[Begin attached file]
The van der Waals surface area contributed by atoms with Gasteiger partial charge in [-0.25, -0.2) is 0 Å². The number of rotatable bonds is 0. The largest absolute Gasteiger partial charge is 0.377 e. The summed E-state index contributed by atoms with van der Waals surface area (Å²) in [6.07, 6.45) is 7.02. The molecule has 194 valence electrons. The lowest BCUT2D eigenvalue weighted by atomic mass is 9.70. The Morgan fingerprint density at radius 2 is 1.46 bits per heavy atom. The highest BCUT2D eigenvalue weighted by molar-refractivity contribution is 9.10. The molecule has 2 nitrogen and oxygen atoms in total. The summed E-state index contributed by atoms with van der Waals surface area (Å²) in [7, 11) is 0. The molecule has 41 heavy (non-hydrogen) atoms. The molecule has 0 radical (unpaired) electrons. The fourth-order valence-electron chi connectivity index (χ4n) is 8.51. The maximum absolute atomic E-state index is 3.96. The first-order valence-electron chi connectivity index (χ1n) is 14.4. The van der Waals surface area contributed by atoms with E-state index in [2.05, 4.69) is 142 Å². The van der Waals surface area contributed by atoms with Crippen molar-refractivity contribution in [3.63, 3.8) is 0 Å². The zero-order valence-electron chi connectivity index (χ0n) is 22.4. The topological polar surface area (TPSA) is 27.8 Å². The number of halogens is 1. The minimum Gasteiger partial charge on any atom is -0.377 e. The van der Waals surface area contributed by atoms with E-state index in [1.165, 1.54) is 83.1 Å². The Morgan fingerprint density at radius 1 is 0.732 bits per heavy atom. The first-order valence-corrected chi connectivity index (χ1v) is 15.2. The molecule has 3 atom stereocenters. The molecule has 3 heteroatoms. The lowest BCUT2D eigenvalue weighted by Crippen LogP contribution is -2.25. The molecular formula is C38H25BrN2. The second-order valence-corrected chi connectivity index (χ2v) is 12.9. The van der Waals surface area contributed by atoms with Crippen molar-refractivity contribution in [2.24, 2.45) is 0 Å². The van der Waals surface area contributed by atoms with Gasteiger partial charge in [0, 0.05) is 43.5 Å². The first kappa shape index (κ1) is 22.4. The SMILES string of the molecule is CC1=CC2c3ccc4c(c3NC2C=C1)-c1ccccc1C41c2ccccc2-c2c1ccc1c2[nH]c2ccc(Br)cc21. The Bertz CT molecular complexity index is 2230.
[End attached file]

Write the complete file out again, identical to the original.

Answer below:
The van der Waals surface area contributed by atoms with Gasteiger partial charge in [-0.25, -0.2) is 0 Å². The number of rotatable bonds is 0. The largest absolute Gasteiger partial charge is 0.377 e. The summed E-state index contributed by atoms with van der Waals surface area (Å²) in [6.07, 6.45) is 7.02. The molecule has 194 valence electrons. The lowest BCUT2D eigenvalue weighted by atomic mass is 9.70. The Morgan fingerprint density at radius 2 is 1.46 bits per heavy atom. The highest BCUT2D eigenvalue weighted by molar-refractivity contribution is 9.10. The molecule has 2 nitrogen and oxygen atoms in total. The summed E-state index contributed by atoms with van der Waals surface area (Å²) in [7, 11) is 0. The molecule has 41 heavy (non-hydrogen) atoms. The molecule has 0 radical (unpaired) electrons. The fourth-order valence-electron chi connectivity index (χ4n) is 8.51. The maximum absolute atomic E-state index is 3.96. The first-order valence-electron chi connectivity index (χ1n) is 14.4. The van der Waals surface area contributed by atoms with E-state index in [2.05, 4.69) is 142 Å². The van der Waals surface area contributed by atoms with Crippen molar-refractivity contribution in [3.63, 3.8) is 0 Å². The zero-order valence-electron chi connectivity index (χ0n) is 22.4. The topological polar surface area (TPSA) is 27.8 Å². The number of halogens is 1. The minimum Gasteiger partial charge on any atom is -0.377 e. The van der Waals surface area contributed by atoms with E-state index in [1.165, 1.54) is 83.1 Å². The Morgan fingerprint density at radius 1 is 0.732 bits per heavy atom. The first-order valence-corrected chi connectivity index (χ1v) is 15.2. The molecule has 3 atom stereocenters. The molecule has 3 heteroatoms. The lowest BCUT2D eigenvalue weighted by Crippen LogP contribution is -2.25. The molecular formula is C38H25BrN2. The second-order valence-corrected chi connectivity index (χ2v) is 12.9. The van der Waals surface area contributed by atoms with Crippen molar-refractivity contribution in [2.24, 2.45) is 0 Å². The van der Waals surface area contributed by atoms with Gasteiger partial charge in [0, 0.05) is 43.5 Å². The first kappa shape index (κ1) is 22.4. The SMILES string of the molecule is CC1=CC2c3ccc4c(c3NC2C=C1)-c1ccccc1C41c2ccccc2-c2c1ccc1c2[nH]c2ccc(Br)cc21. The Bertz CT molecular complexity index is 2230.